A federal appeals court panel, in a 2-1 decision, has upheld the Texas law that prohibited large social media companies, such as Twitter, Facebook and YouTube, from deleting a user’s comments and content even if the media platforms believe the content is harmful or extreme.
A three-judge panel of the U.S. Court of Appeals for the Fifth Circuit ruled Friday that the federal trial judge was wrong in striking down as unconstitutional the 2021 law, known as HB 20.
The Fifth Circuit ruled that the Texas law “chills no speech whatsoever.”
“To the extent it chills anything, it chills censorship,” Judge Andrew Oldham wrote in a 90-page opinion. “HB 20 is constitutional because it neither compels nor obstructs the Platforms’ own speech in any way. We reject the Platforms’ efforts to reframe their censorship as speech. It is undisputed that the Platforms want to eliminate speech—not promote or protect it. And no amount of doctrinal gymnastics can turn the First Amendment’s protections for free speech into protections for free censoring.”
HB 20 “might make censors think twice before removing speech from the platforms in a viewpoint discriminatory manner.”
Judge Oldham said arguments by the social media platforms and their supporters that the law violated their First Amendment right to free speech was “a rather odd inversion of the First Amendment.”
“That Amendment, of course, protects every person’s right to ‘the freedom of speech.’ But the platforms argue that buried somewhere in the person’s enumerated right to free speech lies a corporation’s unenumerated right to muzzle speech,” Judge Oldham wrote. “The implications of the platforms’ argument are staggering. On the platforms’ view, email providers, mobile phone companies, and banks could cancel the accounts of anyone who sends an email, makes a phone call, or spends money in support of a disfavored political party, candidate, or business.”
Judge Oldham wrote that the social media platforms “acquire a dominant market position by holding itself out as open to everyone — as Twitter did in championing itself as ‘the free speech wing of the free speech party.’”
“Then, having cemented itself as the monopolist of ‘the modern public square,’ Twitter unapologetically argues that it could turn around and ban all pro-LGBT speech for no other reason than its employees want to pick on members of that community,” the Fifth Circuit ruled.
“Today we reject the idea that corporations have a freewheeling First Amendment right to censor what people say,” Judge Oldham wrote. “HB 20 is constitutional because it neither compels nor obstructs the Platforms’ own speech in any way. The district court erred in concluding otherwise and abused its discretion by issuing a preliminary injunction.”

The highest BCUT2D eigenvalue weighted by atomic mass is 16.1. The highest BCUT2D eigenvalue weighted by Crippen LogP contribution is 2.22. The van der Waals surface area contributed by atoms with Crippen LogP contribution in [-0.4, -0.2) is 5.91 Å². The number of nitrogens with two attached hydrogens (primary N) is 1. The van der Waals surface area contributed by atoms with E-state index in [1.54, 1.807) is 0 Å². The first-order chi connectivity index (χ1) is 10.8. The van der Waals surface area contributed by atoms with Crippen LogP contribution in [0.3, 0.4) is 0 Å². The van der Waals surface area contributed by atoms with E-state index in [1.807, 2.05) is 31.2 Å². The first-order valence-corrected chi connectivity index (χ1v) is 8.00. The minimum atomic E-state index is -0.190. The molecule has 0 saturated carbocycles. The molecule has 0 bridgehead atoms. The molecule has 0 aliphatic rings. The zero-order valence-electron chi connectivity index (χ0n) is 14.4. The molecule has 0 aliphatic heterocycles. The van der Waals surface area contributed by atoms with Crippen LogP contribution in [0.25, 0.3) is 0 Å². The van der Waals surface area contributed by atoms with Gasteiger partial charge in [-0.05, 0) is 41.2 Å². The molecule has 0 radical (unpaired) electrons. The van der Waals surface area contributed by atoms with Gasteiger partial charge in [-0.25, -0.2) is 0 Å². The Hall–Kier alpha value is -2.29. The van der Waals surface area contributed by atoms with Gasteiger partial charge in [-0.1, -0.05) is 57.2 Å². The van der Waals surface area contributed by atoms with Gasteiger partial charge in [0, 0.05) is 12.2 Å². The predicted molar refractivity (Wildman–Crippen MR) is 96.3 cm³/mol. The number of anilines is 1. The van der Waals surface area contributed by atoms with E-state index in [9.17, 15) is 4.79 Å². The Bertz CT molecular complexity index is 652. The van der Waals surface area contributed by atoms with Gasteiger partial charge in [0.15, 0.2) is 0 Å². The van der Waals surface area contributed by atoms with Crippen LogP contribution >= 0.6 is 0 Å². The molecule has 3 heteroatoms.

This is the second time the Fifth Circuit has lifted the district court’s injunction preventing the law from taking effect. The Fifth Circuit lifted the stay May 11. Twenty days later, the U.S. Supreme Court vacated the Fifth Circuit’s decision.
In dissent, Judge Leslie Southwick said he disagrees with the majority “about whether speech is involved in this case.”
“Yes, almost none of what others place on the platforms is subject to any action by the companies that own them,” Judge Southwick wrote in a 21-page dissent. “The First Amendment, though, is what protects the curating, moderating, or whatever else we call the platforms’ interaction with what others are trying to say.”
Judge Southwick wrote that HB 20’s “anti-discrimination provisions are an unconstitutional infringement on the plaintiffs’ rights to edit or remove, after the fact, speech that appears on their private platforms.”
“We are in a new arena, a very extensive one, for speakers and for those who would moderate their speech,” Judge Southwick wrote. “None of the precedents fit seamlessly. The majority appears assured of their approach; I am hesitant. The closest match I see is caselaw establishing the right of newspapers to control what they do and do not print, and that is the law that guides me until the Supreme Court gives us more.”
“This is a difficult case,” he wrote. “We are seeking the closest analogies among the precedents. The Supreme Court will, as always, have the final word. Balance and fairness certainly would be preferable, but the First Amendment does not require it.”
Texas Associate Solicitor Ryan Baasch argued the case for the State of Texas and Texas Attorney General Ken Paxton. Lehotsky Keller partner Scott A. Keller argued the case for the Computer & Communications Industry Association and NetChoice.
The case is NetChoice v. Paxton, 21-51178.